In macroeconomics, we are looking at the economy at a high elevation, and trying to understand how certain large-scale ‘economic factors’ work and interact with one another in an economy or even across economies. These ‘economic factors’ include:

  1. Inflation
  2. Gross Domestic Product (GDP)
  3. Economic Growth
  4. Unemployment

In short, macroeconomics is the study of how large scale economic factors such as inflation, GDP, economic growth unemployment behave in an economy.

Through a good understanding of how these factors work, macroeconomists are continually formulating theories and models that can better answer questions such as: Why an economy can at times experience business cycles? How does inflation and unemployment affect the economy? Why are some economies growing faster than others? 

The government and monetary authority are also interested in these answers, as it can enable them to better formulate policies that can create jobs and growth. More specifically, they have four main objectives in mind:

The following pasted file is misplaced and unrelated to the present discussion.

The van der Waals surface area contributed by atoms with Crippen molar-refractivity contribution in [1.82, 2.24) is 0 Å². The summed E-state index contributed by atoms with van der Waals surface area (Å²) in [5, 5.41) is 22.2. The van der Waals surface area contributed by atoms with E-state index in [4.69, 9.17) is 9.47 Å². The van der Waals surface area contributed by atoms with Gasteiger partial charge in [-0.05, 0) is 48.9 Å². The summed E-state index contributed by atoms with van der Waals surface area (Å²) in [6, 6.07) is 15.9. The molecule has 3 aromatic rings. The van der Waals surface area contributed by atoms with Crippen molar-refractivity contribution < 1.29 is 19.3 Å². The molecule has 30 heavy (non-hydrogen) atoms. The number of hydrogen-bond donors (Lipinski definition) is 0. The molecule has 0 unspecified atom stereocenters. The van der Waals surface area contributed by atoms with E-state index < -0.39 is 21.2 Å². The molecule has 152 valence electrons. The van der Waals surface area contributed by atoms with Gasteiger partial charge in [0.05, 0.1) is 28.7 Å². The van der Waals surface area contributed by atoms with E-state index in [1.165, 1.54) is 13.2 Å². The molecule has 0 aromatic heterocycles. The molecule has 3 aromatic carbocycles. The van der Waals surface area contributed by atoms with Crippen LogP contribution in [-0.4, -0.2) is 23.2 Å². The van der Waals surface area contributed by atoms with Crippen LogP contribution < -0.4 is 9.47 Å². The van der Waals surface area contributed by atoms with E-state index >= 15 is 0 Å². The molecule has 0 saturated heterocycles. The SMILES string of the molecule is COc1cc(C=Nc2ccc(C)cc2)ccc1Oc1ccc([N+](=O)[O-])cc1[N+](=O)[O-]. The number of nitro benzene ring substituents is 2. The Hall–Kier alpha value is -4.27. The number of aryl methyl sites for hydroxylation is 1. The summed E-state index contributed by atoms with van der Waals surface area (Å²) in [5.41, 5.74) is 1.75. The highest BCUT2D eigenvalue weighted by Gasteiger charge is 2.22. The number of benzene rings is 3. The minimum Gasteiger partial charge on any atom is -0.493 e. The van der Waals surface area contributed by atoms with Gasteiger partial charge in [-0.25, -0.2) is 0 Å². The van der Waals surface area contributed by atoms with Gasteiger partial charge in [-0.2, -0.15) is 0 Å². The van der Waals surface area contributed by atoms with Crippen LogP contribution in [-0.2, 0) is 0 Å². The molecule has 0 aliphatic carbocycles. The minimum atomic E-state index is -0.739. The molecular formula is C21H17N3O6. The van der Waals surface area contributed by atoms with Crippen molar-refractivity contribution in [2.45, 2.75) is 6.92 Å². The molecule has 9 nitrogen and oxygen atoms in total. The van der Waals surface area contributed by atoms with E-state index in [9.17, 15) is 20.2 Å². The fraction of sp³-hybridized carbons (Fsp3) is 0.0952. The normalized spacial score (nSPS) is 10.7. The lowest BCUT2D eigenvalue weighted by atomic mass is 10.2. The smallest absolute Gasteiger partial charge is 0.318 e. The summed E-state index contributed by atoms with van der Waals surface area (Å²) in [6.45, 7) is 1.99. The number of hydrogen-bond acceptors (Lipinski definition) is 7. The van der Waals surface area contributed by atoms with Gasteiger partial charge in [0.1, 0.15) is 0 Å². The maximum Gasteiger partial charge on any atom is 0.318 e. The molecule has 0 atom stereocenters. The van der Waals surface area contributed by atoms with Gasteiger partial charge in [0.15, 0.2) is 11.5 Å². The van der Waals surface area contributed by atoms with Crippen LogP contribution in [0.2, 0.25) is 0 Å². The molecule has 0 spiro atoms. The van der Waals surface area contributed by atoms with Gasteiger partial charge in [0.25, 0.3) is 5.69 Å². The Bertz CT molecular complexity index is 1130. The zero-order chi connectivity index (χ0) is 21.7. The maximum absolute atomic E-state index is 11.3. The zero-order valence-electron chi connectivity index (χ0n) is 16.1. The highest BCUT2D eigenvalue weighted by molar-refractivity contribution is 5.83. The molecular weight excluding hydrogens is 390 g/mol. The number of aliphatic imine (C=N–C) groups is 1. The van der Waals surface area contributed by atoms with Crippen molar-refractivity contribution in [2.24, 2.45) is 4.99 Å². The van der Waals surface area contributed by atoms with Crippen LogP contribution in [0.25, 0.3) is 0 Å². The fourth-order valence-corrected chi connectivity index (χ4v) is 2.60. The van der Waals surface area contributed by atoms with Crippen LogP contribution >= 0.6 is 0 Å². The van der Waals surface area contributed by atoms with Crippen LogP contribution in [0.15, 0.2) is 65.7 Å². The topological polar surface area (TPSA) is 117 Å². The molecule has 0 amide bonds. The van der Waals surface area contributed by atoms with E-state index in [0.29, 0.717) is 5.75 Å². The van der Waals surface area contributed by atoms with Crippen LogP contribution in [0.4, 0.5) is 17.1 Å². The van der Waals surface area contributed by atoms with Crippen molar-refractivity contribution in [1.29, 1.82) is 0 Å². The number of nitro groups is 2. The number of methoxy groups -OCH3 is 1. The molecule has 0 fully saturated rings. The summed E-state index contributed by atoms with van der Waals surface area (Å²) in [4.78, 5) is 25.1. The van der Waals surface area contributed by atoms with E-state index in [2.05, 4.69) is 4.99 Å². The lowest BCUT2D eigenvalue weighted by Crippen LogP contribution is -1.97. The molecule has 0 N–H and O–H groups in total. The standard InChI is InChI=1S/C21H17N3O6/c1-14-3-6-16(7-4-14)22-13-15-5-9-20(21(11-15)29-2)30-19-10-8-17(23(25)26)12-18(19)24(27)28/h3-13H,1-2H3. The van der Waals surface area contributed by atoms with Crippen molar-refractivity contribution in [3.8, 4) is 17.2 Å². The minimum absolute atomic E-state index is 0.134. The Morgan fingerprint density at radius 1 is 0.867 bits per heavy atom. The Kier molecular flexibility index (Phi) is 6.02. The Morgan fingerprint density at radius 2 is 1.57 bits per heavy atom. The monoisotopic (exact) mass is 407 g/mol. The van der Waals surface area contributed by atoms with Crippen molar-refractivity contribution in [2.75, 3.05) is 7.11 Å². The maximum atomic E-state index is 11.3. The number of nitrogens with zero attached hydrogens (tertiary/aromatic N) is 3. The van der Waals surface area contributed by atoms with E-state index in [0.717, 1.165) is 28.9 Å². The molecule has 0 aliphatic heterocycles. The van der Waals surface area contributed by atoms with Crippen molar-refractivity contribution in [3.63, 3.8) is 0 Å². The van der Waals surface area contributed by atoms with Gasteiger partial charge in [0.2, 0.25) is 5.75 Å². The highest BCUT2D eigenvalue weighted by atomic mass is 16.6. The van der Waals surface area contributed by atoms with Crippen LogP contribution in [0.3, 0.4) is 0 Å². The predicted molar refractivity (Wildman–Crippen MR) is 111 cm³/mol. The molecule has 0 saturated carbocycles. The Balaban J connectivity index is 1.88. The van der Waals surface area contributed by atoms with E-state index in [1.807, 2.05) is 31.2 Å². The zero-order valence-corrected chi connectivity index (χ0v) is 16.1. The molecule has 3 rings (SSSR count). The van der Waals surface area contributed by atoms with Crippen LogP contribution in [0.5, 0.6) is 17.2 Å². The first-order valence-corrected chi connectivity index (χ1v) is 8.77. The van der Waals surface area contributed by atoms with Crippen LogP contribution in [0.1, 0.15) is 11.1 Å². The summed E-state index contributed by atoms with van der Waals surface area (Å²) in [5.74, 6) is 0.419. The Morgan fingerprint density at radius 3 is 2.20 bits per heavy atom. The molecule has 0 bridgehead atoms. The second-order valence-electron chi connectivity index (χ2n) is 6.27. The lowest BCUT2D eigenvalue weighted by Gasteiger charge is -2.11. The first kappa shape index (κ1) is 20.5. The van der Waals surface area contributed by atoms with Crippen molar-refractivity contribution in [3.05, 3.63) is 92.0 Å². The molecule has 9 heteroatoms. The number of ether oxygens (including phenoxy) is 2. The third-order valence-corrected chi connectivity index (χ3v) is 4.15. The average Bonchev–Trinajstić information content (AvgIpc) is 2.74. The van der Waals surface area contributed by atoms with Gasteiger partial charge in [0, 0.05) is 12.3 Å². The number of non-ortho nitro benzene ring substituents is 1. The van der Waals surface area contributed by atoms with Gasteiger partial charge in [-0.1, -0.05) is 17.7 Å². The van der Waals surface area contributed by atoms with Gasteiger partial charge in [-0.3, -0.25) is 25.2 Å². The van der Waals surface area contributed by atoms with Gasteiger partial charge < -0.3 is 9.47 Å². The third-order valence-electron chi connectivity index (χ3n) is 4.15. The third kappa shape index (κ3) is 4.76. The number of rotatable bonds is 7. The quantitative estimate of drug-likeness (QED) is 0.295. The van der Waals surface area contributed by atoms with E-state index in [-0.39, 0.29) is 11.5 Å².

1. Sustainable economic growth;
  2. Low level of employment;
  3. Low and stable rate of inflation;
  4. equitable distribution of income  

At the end of the day, macroeconomics is important because it affects you and me. Through a good understand of this field, we can become more connected and aware of our own economy – we can gain an understanding of where it is now, and where it is heading. In the process, we can become more prepared to ride through the current hardships, or even cease tomorrow’s opportunities. 

The following is a list of key topics in Macroeconomics – click on the relevant text to find out more.

Aggregate Demand and Aggregate Supply

Fiscal Policy

Monetary Policy

Inflation and Unemployment